Kenneth J. Botto Research Fellowship

Awards up to $5,000 to support research at the Center for Creative Photography by curators, writers, and researchers investigating the life and work of Kenneth J. Botto; photographers working to incorporate set-up, collage, or constructed imagery; or photographers whose work is a critical comment on political, social, and/or art historical issues in society. This biennial fellowship will next be offered in 2020.

Qualifications: 
Advanced scholars and researchers from any discipline are encouraged to apply. Pre-doctoral applicants must have completed coursework and preliminary examinations for the doctoral degree and must be engaged in dissertation research.
Application process: 

Please send the following documents:

  1. Cover letter
  2. Curriculum vitae of no more than four pages
  3. 500-1,000 word statement detailing your research interests and project and how they will be advanced by study of the Center's archives and print collection

Email applications to Leslie Squyres, Archivist and Head of Reference Services.

Application deadline: 
Wednesday, January 15, 2020
Selection process: 
Selection is based on the quality of the proposed research and its relationship to the Center's collections. Decisions will be announced by email on or before February 28, 2018. Residencies must be scheduled with the Volkerding Study Center staff. Fellowship recipients and their research projects will be announced in the Center's publicity.
Contact information: 
Recipients: 

2018

  • Catherine Barth is a PhD candidate at Emory University, Atlanta. She will conduct research for her dissertation titled, “Frederick Sommer: At the Limits of Avant-Garde Photography.”  Combining various techniques in photography, drawing, painting, and collage, Sommer created avant-garde works that challenged conventional standards and offered a new model of photographic expression. Drawing on the wealth of original sources in the Sommer and related archives at the CCP, this project aims to provide a richer understanding of his work and the debates around alternate visions of the medium at mid-century.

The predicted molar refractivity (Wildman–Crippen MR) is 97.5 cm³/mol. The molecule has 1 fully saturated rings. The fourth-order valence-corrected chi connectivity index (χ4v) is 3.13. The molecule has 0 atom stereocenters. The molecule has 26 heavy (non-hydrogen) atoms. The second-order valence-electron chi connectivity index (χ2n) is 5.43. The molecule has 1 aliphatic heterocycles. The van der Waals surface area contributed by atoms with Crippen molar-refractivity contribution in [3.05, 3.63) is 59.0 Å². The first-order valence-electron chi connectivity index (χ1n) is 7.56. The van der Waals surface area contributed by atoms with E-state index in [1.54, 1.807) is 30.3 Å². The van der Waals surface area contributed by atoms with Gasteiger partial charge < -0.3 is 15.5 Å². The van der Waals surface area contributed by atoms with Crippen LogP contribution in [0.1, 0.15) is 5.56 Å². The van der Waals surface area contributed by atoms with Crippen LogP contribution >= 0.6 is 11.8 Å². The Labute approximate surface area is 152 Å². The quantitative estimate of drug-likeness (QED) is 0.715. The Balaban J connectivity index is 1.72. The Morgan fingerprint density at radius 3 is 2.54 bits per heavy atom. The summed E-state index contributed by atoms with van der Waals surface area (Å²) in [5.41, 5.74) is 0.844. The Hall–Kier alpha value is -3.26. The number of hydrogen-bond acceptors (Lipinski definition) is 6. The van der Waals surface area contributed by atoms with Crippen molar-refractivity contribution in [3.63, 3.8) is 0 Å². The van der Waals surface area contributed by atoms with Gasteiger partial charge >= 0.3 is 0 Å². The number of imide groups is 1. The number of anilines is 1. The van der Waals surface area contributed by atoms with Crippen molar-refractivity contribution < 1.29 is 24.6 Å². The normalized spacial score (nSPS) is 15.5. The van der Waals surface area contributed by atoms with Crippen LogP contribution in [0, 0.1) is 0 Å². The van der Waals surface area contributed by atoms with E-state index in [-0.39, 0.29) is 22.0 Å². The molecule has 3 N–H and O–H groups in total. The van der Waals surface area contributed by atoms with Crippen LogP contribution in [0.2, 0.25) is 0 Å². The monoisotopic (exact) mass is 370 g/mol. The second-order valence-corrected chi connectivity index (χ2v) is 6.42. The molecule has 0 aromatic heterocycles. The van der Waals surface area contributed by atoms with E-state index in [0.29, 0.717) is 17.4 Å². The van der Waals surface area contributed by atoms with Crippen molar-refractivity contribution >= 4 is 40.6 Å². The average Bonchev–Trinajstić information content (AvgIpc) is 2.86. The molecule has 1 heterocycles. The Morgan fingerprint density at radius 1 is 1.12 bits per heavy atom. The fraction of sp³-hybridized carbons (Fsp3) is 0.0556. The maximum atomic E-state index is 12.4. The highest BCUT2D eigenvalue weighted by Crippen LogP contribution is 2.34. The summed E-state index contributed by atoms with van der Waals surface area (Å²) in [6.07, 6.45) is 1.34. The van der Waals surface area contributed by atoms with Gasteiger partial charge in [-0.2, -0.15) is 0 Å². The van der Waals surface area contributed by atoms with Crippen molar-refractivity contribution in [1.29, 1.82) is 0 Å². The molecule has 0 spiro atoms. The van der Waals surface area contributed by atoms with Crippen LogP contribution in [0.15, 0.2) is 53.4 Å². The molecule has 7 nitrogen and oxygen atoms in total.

• Eric Goldfisher is a PhD student in the Department of Geography at the University of Minnesota.  His dissertation project entitled, “The Difference that Seeing Makes: Homelessness and Visuality in Urban Ecology,” examines how the visual representation of homelessness structures knowledge of urban public spaces, and how that knowledge produces material impacts both in urban environments in the in the lives of homeless people themselves.


2017

  • Nadya Bair received her PhD in Art History from the University of Southern California in 2016. Her current research is for a book, The Decisive Network: Magnum Photos and the Postwar Image Market, a history of the international picture agency Magnum, founded in 1947.

  • Jeanne Dreskin is a PhD scholar at the University of Pennsylvania, Philadelphia. Her dissertation titled, “Left of Center: Displacements and intersectionalitities in Photographic Practices of New York and Los Angeles, 1970-1990” examines the photographic work of Lorraine O’Grady, Patrick Nagatani, and the collective Asco. 

2016

  • Anton Lee is a PhD scholar, Department of Art History, Visual Art and Theory, University of British Columbia, Vancouver and his doctoral dissertation research focuses on the strategic use of visual sequences by a small number of American photographers during the 1970s, whose work wielded great influence on the foundation of photographic discourse in France through the 1980s.
     
  • David Shneer is the Louis P. Singer Chair of Jewish History, Professor of History, Religious Studies, and Jewish Studies, University of Colorado Boulder. Dr. Shneer’s book project, Grief: The History of the World’s First Holocaust Liberation Photograph and the Man Who Made It, uses Dmitrii Baltermants’s early Holocaust liberation photographs to examine photography—as art, document, object of financial value, and evidence of atrocities—on a global scale.  At the Center, he will study collections in an effort to understand how photographs become commodities.

2015

  • Meaghan L. Beadle, Department of History, University of Virginia, Charlottesville. Project: dissertation research into the photographic language of women’s liberation in order to understand how visual culture shaped and was shaped by the movement. This is What a Feminist Looks Like! Photography and Feminism, 1968-1980
     
  • Thom Sempere, Photographer. Project:  the photographer Kenneth Botto
     
  • Professor Mark Van Proyen, San Francisco Art Institute and Corresponding Editor, Art in America. Project: Kenneth J. Botto and the Tradition of Surrealist Photography